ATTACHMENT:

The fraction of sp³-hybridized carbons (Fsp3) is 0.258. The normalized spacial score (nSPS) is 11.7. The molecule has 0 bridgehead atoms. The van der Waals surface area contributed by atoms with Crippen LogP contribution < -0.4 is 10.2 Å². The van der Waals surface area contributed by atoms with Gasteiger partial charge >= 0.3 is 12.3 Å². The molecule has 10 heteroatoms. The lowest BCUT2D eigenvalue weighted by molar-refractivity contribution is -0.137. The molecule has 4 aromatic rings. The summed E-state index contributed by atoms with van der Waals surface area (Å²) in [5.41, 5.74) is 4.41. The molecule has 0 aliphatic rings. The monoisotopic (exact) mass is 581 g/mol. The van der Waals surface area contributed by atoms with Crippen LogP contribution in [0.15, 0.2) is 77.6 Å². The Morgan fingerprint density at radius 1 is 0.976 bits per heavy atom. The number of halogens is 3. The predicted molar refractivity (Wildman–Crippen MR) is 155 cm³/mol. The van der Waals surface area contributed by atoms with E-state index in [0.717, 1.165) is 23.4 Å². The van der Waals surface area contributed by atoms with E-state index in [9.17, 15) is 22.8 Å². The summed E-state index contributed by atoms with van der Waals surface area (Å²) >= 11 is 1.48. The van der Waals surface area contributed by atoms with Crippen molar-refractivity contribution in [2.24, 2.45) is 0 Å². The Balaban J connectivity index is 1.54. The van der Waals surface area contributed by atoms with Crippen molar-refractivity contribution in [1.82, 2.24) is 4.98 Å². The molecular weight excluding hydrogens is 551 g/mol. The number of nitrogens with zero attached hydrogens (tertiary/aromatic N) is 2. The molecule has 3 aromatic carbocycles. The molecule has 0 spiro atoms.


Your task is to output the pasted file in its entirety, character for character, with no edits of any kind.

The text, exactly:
The fraction of sp³-hybridized carbons (Fsp3) is 0.258. The normalized spacial score (nSPS) is 11.7. The molecule has 0 bridgehead atoms. The van der Waals surface area contributed by atoms with Crippen LogP contribution < -0.4 is 10.2 Å². The van der Waals surface area contributed by atoms with Gasteiger partial charge >= 0.3 is 12.3 Å². The molecule has 10 heteroatoms. The lowest BCUT2D eigenvalue weighted by molar-refractivity contribution is -0.137. The molecule has 4 aromatic rings. The summed E-state index contributed by atoms with van der Waals surface area (Å²) in [5.41, 5.74) is 4.41. The molecule has 0 aliphatic rings. The monoisotopic (exact) mass is 581 g/mol. The van der Waals surface area contributed by atoms with Crippen LogP contribution in [0.15, 0.2) is 77.6 Å². The Morgan fingerprint density at radius 1 is 0.976 bits per heavy atom. The number of halogens is 3. The predicted molar refractivity (Wildman–Crippen MR) is 155 cm³/mol. The van der Waals surface area contributed by atoms with E-state index in [0.717, 1.165) is 23.4 Å². The van der Waals surface area contributed by atoms with E-state index in [9.17, 15) is 22.8 Å². The summed E-state index contributed by atoms with van der Waals surface area (Å²) >= 11 is 1.48. The van der Waals surface area contributed by atoms with Crippen molar-refractivity contribution in [2.24, 2.45) is 0 Å². The Balaban J connectivity index is 1.54. The van der Waals surface area contributed by atoms with Crippen molar-refractivity contribution in [1.82, 2.24) is 4.98 Å². The molecular weight excluding hydrogens is 551 g/mol. The number of nitrogens with zero attached hydrogens (tertiary/aromatic N) is 2. The molecule has 3 aromatic carbocycles. The molecule has 0 spiro atoms.